Finally, the fallout from the communications infrastructure implosion has impacted
growth of technology in the embedded-computer arena. The largest impact has
been the change in what the market expected of the timing and technology for
high-speed serial, switched-fabrics. Early on, the lead approach was InfiniBand.
However the cost and time required to implement the technology has intimidated
even some of the major players. Lesser players have defaulted to more comfortable,
Sun, Dell and IBM seem to be holding the course on InfiniBand though IBM has
reportedly dropped its efforts at making IfB silicon. In the meantime, other
IfB former supporters, Intel, Microsoft and HP have reduced or dropped efforts
in that direction—at least until such time as a market for the technology
can be demonstrated.
Other approaches are also slow on the uptake. RapidIO had early support from
DSP chip makers Analog Devices and Texas Instruments, however that interest
appears to be waning. Mercury Computers, one of the RIO developers remains stalwart
to the cause—though little product is emerging. It’s now rumored that
the other developer, Motorola, along with Mercury will implement RIO in some
of its up-coming board-level products.
Even the odds-on favorite, PCI Express is slow to get off the ground. However,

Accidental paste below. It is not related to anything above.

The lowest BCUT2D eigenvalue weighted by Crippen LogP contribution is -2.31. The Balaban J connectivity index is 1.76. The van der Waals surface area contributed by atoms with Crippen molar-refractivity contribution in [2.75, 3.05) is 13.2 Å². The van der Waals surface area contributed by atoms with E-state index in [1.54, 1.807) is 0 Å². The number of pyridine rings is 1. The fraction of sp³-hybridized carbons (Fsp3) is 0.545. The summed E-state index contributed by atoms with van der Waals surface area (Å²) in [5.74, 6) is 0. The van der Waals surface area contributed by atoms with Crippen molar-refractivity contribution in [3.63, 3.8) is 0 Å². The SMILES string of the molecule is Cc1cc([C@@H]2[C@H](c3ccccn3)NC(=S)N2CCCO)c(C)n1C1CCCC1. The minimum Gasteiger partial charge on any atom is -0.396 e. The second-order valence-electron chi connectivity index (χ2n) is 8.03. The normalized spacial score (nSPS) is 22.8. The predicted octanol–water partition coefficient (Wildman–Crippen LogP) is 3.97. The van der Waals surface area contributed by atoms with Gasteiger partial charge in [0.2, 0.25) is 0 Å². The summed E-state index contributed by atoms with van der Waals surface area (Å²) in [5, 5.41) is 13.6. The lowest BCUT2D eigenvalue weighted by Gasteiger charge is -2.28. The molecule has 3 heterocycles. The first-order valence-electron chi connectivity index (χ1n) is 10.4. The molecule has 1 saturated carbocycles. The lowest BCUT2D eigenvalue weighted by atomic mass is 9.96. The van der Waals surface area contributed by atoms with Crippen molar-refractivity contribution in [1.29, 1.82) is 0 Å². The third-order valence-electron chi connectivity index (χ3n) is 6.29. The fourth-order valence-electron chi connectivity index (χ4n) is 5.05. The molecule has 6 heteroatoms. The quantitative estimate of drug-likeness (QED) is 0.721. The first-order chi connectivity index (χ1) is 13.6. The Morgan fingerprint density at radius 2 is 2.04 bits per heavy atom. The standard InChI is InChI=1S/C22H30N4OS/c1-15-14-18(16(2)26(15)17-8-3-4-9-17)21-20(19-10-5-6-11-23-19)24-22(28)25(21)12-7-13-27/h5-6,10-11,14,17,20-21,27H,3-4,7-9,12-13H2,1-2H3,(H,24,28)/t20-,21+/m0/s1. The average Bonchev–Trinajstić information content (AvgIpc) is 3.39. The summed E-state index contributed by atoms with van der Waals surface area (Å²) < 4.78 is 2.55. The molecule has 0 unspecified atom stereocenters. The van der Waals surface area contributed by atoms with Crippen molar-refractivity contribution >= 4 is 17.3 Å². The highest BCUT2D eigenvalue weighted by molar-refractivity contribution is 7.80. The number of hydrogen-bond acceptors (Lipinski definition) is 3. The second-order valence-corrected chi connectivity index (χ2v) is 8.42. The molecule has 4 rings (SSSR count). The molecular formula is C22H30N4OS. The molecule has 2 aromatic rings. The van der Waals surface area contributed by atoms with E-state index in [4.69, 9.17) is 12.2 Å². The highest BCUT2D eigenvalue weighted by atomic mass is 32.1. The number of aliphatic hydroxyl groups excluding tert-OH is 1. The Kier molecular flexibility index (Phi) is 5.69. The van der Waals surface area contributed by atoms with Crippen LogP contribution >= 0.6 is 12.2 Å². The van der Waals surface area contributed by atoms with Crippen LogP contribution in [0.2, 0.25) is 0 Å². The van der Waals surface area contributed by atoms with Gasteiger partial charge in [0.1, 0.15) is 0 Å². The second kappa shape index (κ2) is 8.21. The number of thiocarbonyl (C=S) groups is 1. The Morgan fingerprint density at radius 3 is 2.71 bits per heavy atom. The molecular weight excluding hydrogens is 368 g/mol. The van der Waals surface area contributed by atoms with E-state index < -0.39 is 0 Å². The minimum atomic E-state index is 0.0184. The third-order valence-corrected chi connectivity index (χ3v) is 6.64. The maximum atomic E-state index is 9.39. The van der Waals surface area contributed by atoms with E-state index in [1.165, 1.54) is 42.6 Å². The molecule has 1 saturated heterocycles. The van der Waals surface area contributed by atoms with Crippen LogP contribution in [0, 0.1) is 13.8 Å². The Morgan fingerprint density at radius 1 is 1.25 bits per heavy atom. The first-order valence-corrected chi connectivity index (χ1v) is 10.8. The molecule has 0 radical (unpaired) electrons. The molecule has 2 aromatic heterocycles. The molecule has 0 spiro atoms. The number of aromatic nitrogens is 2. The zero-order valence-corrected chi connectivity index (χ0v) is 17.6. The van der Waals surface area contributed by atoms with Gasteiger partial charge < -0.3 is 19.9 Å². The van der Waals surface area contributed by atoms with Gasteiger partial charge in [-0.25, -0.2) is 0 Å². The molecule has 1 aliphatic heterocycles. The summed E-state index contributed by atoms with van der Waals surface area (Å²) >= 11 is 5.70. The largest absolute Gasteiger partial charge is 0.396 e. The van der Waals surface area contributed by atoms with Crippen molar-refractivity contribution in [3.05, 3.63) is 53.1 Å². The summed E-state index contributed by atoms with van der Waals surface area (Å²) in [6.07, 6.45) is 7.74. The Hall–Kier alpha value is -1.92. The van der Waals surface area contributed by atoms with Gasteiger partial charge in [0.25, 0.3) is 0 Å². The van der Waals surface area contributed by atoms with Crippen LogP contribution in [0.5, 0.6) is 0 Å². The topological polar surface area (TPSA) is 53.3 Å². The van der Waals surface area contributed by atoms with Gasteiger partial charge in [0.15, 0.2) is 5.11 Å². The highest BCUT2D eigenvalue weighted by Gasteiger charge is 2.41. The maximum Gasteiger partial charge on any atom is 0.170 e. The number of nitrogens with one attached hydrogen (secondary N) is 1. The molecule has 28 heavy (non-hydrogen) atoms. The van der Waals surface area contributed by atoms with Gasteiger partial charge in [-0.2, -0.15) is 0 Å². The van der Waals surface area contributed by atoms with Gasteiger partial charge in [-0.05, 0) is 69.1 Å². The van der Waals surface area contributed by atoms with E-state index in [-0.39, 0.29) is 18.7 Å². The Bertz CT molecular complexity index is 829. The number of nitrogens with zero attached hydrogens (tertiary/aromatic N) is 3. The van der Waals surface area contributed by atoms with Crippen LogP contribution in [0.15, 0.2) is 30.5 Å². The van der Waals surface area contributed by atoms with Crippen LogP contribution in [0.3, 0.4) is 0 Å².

with the advent of PCI Express Advanced Switching probably late next year, the
action is expected to heat up—perhaps in time for a rebound in the communications
business. In the meantime, StarFabric continues to pick up niche areas while
switched Ethernet—either in PICMG 2.16 or the forthcoming ATCA (advanced
telecommunications architecture)—continues to be the de facto standard
for switched serial interconnect. (Look for a lot more on the switched fabric
market in the upcoming Interconnect Strategies section of RTC and COTS Journal
in their February issues.)
Though not the sterling outlook that’s been projected in past years, the
future of the embedded-computer industry remains bright. While the communications
industry is re-inventing itself, other areas such as the military and medical
instrumentation remain bright. And, new applications surface regularly.